Guarantees to perpetuate the occupation
Before the first word has been spoken in the discussions scheduled for today in Washington about the special aid and loan guarantees, the Israeli public is getting the message that the leader of the free world is pleased with the policies of the Sharon-Eitam government.
Less then three months ago the Israeli government fell apart over a dispute between Likud and Labor over how the budget pie should be divided on both sides of the Green Line. Labor is now asking the voter to choose between expanding Kiryat Arba or improving standards of living in Kiryat Shmona. Shimon Peres said last week during a campaign speech in Ramat Gan that Israel spent no less than $60 billion on the settlements, which he called "fanning the flames of the conflict" - the equivalent of 20 years American aid. Amram Miztna is trying to persuade the voters that the key to their physical and economic security is to be found in disengagement from the territories and the return of most of the settlers to the state of Israel.
And now, less than three weeks before the decision is made on Election Day, the U.S. is telling the Israeli voter that the Likud can preserve security, deepen the occupation and get funding from Uncle Sam.
Before the first word has been spoken in the discussions scheduled for today in Washington about the special aid and loan guarantees, the Israeli public is getting the message that the leader of the free world is pleased with the policies of the Sharon-Eitam government: presumably, if Bush wasn't interested in perpetuating the right-wing government, he wouldn't have invited the prime minister's bureau chief, Dov Weisglass, at the height of an Israeli election campaign, to discuss the aid. Last month Bush rebuffed Quartet pressure to place the road map on Sharon's desk. At the time, he was convinced that sensitive political issues should wait until after the elections.
When Bush Sr. wasn't happy about the Sharon government's settlement policies - also during an election campaign - he rejected a request for loan guarantees meant to absorb the wave of immigration. A short while later, in the wake of Yitzhak Rabin's victory in 1992, the American president gave Israel loan guarantees for $10 billion. It was agreed at the time to deduct every shekel spent in the settlements from that sum.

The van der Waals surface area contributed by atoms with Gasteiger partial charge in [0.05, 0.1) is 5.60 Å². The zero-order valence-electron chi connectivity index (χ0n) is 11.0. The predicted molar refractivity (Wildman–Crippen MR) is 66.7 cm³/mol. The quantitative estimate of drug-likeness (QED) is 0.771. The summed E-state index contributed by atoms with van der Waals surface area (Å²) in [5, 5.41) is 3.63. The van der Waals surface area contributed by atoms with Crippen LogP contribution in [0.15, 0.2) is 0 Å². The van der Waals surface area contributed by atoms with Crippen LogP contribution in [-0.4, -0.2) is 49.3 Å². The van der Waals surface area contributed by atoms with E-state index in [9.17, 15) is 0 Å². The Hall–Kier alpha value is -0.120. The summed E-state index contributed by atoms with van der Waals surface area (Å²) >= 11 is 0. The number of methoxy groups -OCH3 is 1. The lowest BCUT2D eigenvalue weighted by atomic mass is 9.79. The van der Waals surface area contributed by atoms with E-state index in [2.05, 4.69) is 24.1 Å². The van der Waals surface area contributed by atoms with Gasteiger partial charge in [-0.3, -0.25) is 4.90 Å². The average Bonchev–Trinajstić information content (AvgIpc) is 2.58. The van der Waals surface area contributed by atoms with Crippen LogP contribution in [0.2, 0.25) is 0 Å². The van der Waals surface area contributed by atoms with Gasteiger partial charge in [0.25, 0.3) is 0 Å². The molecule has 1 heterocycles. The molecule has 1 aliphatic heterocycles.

Seemingly, could anything be more natural than copying that arrangement between Rabin and Bush Sr. to an agreement between Sharon and Bush? There are a number of answers to the question. First, the doubling of the number of settlers, from 100,000 to 200,000, shows that deducting shekels from the guarantees is no guarantee of cutbacks in the settlements. Secondly, government officials who knew what was going on, know that there are creative ways to obstruct the monitoring of how the American money is used. Those same Israelis who are freezing the Palestinian taxpayers' monies on the grounds the Palestinian Authority is making poor use of them (in terrorism) are making poor use (in the settlements) of American taxpayers' money.
Third, unlike the current prime minister, Rabin stopped encouraging Israelis to settle in the heart of densely populated Palestinian areas. Unlike the current defense minister, who has spent the last two months "learning the illegal outpost issue," defense minister Rabin ordered the IDF to halt the land grabbers. Moreover, the aid money, ostensibly to be used for security expenses in the territories, will also be used to protect those same outposts that were established with the blessings - whether before or after the act - by the Netanyahu, Barak and Sharon governments.
The most dangerous innovation in the American attitude to the settlements shouldn't be sought in their relationship to the guarantees or the problematic timing of the negotiations over the aid. There's a much more profound change in policy here: in the latest discussions of the road map, President Bush rejected the Quartet's position that terror should be fought as if there were no new settlements and the settlements should be frozen as if there were no terror. He set a new precedent, that settlements are not an absolute danger to peace, but rather a matter contingent on outside factors, including domestic American politics. The American decision that a settlement freeze is conditional on Sharon's satisfaction with a cease-fire is, in effect, a legitimization of the deepening of the occupation, perpetuating the war and perhaps a guarantee for continued right-wing rule.
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